Final Review

Final Particulars

When and where
December 14 7:00-10:00PM or December 15 9:00AM-12:00PM in 75 SHS 202. You can take the exam in either slot (no notification or approval needed to do so).
What can I use?
  • The cheat sheet handout on the course web page (I will bring copies of the cheat sheet to the exam so you don’t have to)
  • One piece of letter-sized paper with notes on both sides
What can’t I bring?
Anything else, e.g., book, computer, other notes, etc.
Are there additional office hours?
Yes! I will hold regular office hours on Monday, December 12, and then additional office hours: Dec. 13 10:30AM-noon, 1:00-2:30PM and Dec. 14 1:00-2:30PM

What will the exam cover?

The exam is cumulative (as is the course itself), but with an emphasis on topics we have covered since the midterm.

Topics since midterm:

The exam will NOT include material that was in the readings but that we did not discuss in class, or use in our labs, or practice in the problem sets.

Types of questions

  1. Determine the output of code
  2. Rewrite code with better style
  3. Identify bugs in code
  4. Translate code from NumPy/datascience to “built-in” Python and vice-versa
  5. Write code to solve problem
  6. Describe time complexity (Big-O) of algorithms

Review Questions

  1. Rewrite the following function to improve the style: Show answer.

    def longwinded(a, b, c):
        if a > b:
            if a > c:
                return True
                return False
            return False
    def longwinded(a, b, c):
        return (a > b) and (a > c)

    If we are returning boolean values from within a conditional expression, it is much clearer to return the boolean expression directly, so we don’t need to both figure out the conditional and the mapping between that conditional and the return value. Similarly, we want to avoid comparing boolean values to True or False with ==, e.g.,

    value = True
    # Undesired
    if value == True:
        # Do something...
    # Better
    if value:
        # Do something

    At best comparing booleans is redundant, but it also doesn’t take into account other “truthy” or “falsy” values, e.g., None, that we could want to use in a conditional, but are not strictly True or False.

  2. What does the following function do (in one sentence) assuming x is a list: Show answer.

    def mystery(x):
        if len(x) <= 1:
            return True
            if x[0] < x[1]:
                return False
                return mystery(x[1:])

    mystery returns True if the list is in descending sorted order.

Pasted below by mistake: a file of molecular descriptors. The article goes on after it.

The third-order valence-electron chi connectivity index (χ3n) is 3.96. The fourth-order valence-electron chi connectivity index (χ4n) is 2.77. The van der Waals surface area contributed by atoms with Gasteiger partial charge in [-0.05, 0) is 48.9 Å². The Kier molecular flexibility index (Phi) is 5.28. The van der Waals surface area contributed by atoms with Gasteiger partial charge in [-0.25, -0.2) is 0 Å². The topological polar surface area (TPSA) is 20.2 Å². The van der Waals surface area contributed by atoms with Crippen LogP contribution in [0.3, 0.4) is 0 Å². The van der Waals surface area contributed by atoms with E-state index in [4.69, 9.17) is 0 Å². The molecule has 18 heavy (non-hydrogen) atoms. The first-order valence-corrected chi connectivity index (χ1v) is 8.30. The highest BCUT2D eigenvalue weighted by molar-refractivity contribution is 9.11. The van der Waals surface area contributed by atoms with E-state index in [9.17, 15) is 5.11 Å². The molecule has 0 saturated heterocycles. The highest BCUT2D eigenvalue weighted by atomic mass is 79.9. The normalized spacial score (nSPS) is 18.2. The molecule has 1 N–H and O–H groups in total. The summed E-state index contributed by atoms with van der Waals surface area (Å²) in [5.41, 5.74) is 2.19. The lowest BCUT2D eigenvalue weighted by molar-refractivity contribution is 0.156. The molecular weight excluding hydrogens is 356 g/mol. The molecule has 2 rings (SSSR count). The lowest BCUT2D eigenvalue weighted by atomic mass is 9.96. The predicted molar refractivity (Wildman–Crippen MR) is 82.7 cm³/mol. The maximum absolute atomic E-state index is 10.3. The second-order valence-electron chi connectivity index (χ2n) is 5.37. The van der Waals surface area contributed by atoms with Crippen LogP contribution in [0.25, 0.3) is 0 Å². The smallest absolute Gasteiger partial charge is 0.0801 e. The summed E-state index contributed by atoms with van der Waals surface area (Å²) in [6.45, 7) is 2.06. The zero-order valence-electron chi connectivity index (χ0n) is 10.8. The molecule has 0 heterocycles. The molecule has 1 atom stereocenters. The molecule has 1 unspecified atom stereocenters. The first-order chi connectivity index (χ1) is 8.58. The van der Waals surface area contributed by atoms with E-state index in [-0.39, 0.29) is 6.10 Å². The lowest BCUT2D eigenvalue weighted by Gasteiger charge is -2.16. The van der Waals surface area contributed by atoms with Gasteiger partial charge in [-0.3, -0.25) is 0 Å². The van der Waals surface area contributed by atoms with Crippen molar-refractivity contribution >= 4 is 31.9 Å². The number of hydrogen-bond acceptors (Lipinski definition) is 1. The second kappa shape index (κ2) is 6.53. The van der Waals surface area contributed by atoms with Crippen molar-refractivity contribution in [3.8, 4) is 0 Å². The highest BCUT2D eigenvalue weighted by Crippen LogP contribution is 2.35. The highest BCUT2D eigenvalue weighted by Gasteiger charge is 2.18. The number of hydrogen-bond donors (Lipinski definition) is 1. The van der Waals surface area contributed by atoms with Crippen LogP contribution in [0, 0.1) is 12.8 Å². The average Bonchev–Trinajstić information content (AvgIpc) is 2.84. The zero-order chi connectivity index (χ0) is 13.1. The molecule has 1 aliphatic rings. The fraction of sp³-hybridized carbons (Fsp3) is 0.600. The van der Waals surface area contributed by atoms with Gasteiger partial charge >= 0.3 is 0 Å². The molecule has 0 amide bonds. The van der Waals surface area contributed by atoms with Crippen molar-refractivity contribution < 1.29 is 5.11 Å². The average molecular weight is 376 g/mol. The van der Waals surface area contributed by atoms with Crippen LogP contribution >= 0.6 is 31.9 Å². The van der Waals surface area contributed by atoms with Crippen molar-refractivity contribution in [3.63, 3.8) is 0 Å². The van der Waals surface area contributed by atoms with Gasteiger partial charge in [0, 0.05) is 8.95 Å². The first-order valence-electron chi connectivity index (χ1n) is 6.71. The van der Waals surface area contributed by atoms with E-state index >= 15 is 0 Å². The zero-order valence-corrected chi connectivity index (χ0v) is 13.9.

3. Draw the memory model, as would be generated by Python Tutor/Visualizer (, after the following code executes: Show answer.

     x = [[1, 2], 3]
     y = x[:] + [3]*2
     x[1] = 5
  4. Write a function that takes two parameters: a dictionary and a number. The function should update the dictionary by adding the number to each value in the dictionary. Show answer.

    def add_num(a_dict, number):
        for key in a_dict:
            a_dict[key] += number

    Recall that for key in a_dict: is the same as for key in a_dict.keys():. We don’t need to return the dictionary. Instead this function modifies its arguments, i.e., it modifies the dictionary provided as the argument:

    >>> a = { 1: 2 }
    >>> add_num(a, 10)
    >>> a
    {1: 12}
  5. Which of the following statements evaluates to True? Show answer.

    1. ['a', 'b', 'c'] == list("abc")
    2. [1, 2, 3] == list(range(1, 4))
    3. ['a', 'b', 'c'] == list({ 'a', 'b', 'c' })
    4. [1, 2, 3] == list({ 'a': 1, 'b': 2, 'c': 3 }.values())

    All of the above inputs (string, range, set and dictionary) to the list function are iterables, and thus we can create lists from the elements, use the types as loop sequences, etc..

    1. ['a', 'b', 'c'] == list("abc") is True
    2. [1, 2, 3] == list(range(1, 4)) is True
    3. ['a', 'b', 'c'] == list({ 'a', 'b', 'c' }) may or may not be True. We can’t predict just by looking at the code at the iteration order of the values of a set (i.e. we treat sets as unordered).
    4. [1, 2, 3] == list({ 'a': 1, 'b': 2, 'c': 3 }.values()) is True. Historically we could not predict the iteration order of the items in a dictionary. However, as of Python 3.7, dictionaries now maintain insertion order (that is when you iterate the keys/values are in the order you inserted them into the dictionary).